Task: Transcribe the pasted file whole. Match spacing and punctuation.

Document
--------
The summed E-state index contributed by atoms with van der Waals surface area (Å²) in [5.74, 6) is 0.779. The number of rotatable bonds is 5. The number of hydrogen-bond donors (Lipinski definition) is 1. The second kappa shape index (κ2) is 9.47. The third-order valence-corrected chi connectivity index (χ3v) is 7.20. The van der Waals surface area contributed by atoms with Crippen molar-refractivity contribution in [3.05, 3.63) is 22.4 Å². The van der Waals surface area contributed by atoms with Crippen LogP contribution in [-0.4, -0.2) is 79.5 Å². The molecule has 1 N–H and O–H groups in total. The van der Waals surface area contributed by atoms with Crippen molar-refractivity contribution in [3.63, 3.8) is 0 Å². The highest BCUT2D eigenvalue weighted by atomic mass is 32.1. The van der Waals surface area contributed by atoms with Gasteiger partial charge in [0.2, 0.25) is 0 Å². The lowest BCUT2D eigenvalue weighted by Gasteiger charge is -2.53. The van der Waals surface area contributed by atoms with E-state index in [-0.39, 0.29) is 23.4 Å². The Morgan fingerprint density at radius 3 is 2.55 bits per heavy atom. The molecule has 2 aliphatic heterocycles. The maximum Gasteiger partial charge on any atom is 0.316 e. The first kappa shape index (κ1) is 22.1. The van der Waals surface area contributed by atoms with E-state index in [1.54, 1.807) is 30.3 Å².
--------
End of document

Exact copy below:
The summed E-state index contributed by atoms with van der Waals surface area (Å²) in [5.74, 6) is 0.779. The number of rotatable bonds is 5. The number of hydrogen-bond donors (Lipinski definition) is 1. The second kappa shape index (κ2) is 9.47. The third-order valence-corrected chi connectivity index (χ3v) is 7.20. The van der Waals surface area contributed by atoms with Crippen molar-refractivity contribution in [3.05, 3.63) is 22.4 Å². The van der Waals surface area contributed by atoms with Crippen LogP contribution in [-0.4, -0.2) is 79.5 Å². The molecule has 1 N–H and O–H groups in total. The van der Waals surface area contributed by atoms with Crippen molar-refractivity contribution in [3.63, 3.8) is 0 Å². The highest BCUT2D eigenvalue weighted by atomic mass is 32.1. The van der Waals surface area contributed by atoms with Gasteiger partial charge in [0.2, 0.25) is 0 Å². The lowest BCUT2D eigenvalue weighted by Gasteiger charge is -2.53. The van der Waals surface area contributed by atoms with E-state index in [-0.39, 0.29) is 23.4 Å². The Morgan fingerprint density at radius 3 is 2.55 bits per heavy atom. The molecule has 2 aliphatic heterocycles. The maximum Gasteiger partial charge on any atom is 0.316 e. The first kappa shape index (κ1) is 22.1. The van der Waals surface area contributed by atoms with E-state index in [1.54, 1.807) is 30.3 Å².